by espen sommer eide


In Moscow this week: 

I am performing with Verdensteatret Bridge over Mud at 16 and 19 o'clock monday-wednesday at NCCA. 

At DOM, playing a short solo set on monday 28. Info

In Copenhagen: Nordic Music Days screening of "Material Vision – Silent Reading" video work until 30. September. 

Verdensteatret on Russia K TV:

Nikel sound history club

As part 1 of my contribution together with Signe Lidén for the Dark Ecology Journey 3, we went to Nikel, Russia last week to organize the first edition of the Nikel sound history club, discussing sound and memory with local residents of Nikel.

recording and testing of prototypes

Finding natural wonders

Longread about the material vision project on medium

Material Vision — Silent Reading

The remarkable features of mosquito hearing

I made a new composition for the Ultima festival 2015, to be performed and spatialized live on the acousmonium of GRM/Ina at Vulkan arena, Oslo 16. September. 

The piece is inspired by the my experiences with mosquitoes and salmon across the Sør-Varanger Peninsula. It is in part also an investigation into animal sensory biology. Both animals have a very unique way of hearing. The mosquito has vibrating antennas that is tuned to certain frequencies, in particular the ones connected to the "flight tone" of the female mosquito. The salmon has a more deep listening ability, being able to hear infrasound and using it to navigate the ocean back to its origin river.

Tags: phonophani

Bridge over Mosow

24.-30. September Verdensteatret is going to Moscow, building and performing our piece Bridge over Mud at NCCA. You will find me sweating behind the faders and knobs. We have been working the last month in Oslo growing the piece further (out of control and out of proportion some might argue, since it now takes one week to assemble the "room-instrument" with 10 people working day and night...). 

Recently the piece won an Hedda Award for "best audiovisual design" and is also nominated for the "Critics Award 2015". Also great reviews all around for our Oslo show, so our hard work developing it over the last 4 years (starting in Kolkata in 2011 !) is not a complete secret anymore.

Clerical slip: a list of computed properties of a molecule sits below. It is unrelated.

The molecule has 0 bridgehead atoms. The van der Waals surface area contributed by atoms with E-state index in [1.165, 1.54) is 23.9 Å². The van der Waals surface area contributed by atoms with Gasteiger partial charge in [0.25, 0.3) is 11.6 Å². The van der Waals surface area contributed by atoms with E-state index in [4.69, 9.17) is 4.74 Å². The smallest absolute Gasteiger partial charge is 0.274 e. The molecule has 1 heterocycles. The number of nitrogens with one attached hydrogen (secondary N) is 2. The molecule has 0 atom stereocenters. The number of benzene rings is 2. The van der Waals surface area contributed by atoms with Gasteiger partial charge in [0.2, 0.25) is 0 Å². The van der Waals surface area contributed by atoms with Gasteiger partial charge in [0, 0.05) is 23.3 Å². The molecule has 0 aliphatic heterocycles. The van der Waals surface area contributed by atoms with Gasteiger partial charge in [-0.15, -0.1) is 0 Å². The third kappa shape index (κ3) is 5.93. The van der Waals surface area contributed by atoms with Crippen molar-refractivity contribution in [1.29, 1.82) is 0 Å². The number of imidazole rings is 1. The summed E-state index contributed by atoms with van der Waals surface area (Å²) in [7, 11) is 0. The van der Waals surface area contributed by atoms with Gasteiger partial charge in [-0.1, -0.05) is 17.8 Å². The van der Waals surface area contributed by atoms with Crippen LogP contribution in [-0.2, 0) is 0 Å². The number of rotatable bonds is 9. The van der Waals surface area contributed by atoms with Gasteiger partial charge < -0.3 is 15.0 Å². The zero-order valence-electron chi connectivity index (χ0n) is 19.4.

Now keeping fingers crossed for the containers to go through customs smoothly!

Kvien & Sommer video by Piotr Paichel

Debut mini album from Kvien & Sommer released

Language in Time

BEK has released this ebook I wrote for apple iBooks. 

Download here

This text is based on a lecture for the Platform series at Bergen Kunsthall 10. February 2013. Doing research for my exhibition “Dead Language Poetry”, first installed at Bergen Kunsthall /No. 5 in 2013, I sifted through a vast range of subjects regarding language, some of which made it into the works of the exhibition – others fell into the background web of inspiration. Included is also sounds from the playlist intervention and the video of the performance of the work: Structural metaphors recited in the vedic style.

Korsmos Ugressarkiv exhibition at Nikolaj Kunsthal

The weeds are spreading to the continent. The Korsmo weeds archive is now open at Nikolaj Kunsthal in Copenhagen, Denmark. Open until 21. June. 

Exhibition opening and film screening

11.04.2015 The evening starts at Trykkeriet, Fjøsangerveien 70A with exhibition and food 6 p.m – 9 p.m. Followed by a premiere film screening at Landmark at 9:30 p.m (doors open 9 p.m). Afterwards there will be music by Are Mokkelbost (Single Unit, Kill) and Mental Overdrive (DJ set by Per Martinsen).

Material Vision – Silent Reading is a film and series of prints by Espen Sommer Eide, based on the creation of new musical instruments and a performance developed on Bear Island.

At Trykkeriet Espen Sommer Eide will exhibit 6 photogravure prints originally commissioned by KORO / University of Tromsø for the recently opened Faculty of Science and Technology building, in addition to a new installation work. The prints are printed in an edition of 14.

Bridge over mud

A chord is like a scientific instrument probing the universe

The exploded lapsteel – photo: Isabelle Vigier

Performed at Sonic Acts / Stedelijk Musem 2015. From the Sonic Acts blog: